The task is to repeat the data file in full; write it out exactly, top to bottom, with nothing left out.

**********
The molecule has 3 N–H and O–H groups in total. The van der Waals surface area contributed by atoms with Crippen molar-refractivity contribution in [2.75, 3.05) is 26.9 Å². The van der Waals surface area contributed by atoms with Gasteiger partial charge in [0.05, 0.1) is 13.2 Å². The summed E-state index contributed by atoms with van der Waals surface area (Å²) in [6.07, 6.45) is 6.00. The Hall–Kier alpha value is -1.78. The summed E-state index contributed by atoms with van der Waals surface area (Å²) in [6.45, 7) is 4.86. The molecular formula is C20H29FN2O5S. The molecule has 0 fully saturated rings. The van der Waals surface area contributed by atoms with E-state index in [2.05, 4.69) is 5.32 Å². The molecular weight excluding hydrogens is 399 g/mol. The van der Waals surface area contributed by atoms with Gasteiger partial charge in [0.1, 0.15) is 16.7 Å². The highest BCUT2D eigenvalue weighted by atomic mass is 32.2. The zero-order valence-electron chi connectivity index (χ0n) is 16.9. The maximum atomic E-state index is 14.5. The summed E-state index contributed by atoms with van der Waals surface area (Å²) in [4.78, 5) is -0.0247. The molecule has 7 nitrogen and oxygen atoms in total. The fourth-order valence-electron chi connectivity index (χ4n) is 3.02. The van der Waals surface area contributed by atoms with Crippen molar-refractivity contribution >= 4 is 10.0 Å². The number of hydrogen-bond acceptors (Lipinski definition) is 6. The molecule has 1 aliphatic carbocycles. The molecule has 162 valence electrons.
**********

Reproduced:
The molecule has 3 N–H and O–H groups in total. The van der Waals surface area contributed by atoms with Crippen molar-refractivity contribution in [2.75, 3.05) is 26.9 Å². The van der Waals surface area contributed by atoms with Gasteiger partial charge in [0.05, 0.1) is 13.2 Å². The summed E-state index contributed by atoms with van der Waals surface area (Å²) in [6.07, 6.45) is 6.00. The Hall–Kier alpha value is -1.78. The summed E-state index contributed by atoms with van der Waals surface area (Å²) in [6.45, 7) is 4.86. The molecular formula is C20H29FN2O5S. The molecule has 0 fully saturated rings. The van der Waals surface area contributed by atoms with E-state index in [2.05, 4.69) is 5.32 Å². The molecular weight excluding hydrogens is 399 g/mol. The van der Waals surface area contributed by atoms with Gasteiger partial charge in [0.1, 0.15) is 16.7 Å². The highest BCUT2D eigenvalue weighted by atomic mass is 32.2. The zero-order valence-electron chi connectivity index (χ0n) is 16.9. The maximum atomic E-state index is 14.5. The summed E-state index contributed by atoms with van der Waals surface area (Å²) in [4.78, 5) is -0.0247. The molecule has 7 nitrogen and oxygen atoms in total. The fourth-order valence-electron chi connectivity index (χ4n) is 3.02. The van der Waals surface area contributed by atoms with Crippen molar-refractivity contribution >= 4 is 10.0 Å². The number of hydrogen-bond acceptors (Lipinski definition) is 6. The molecule has 1 aliphatic carbocycles. The molecule has 162 valence electrons.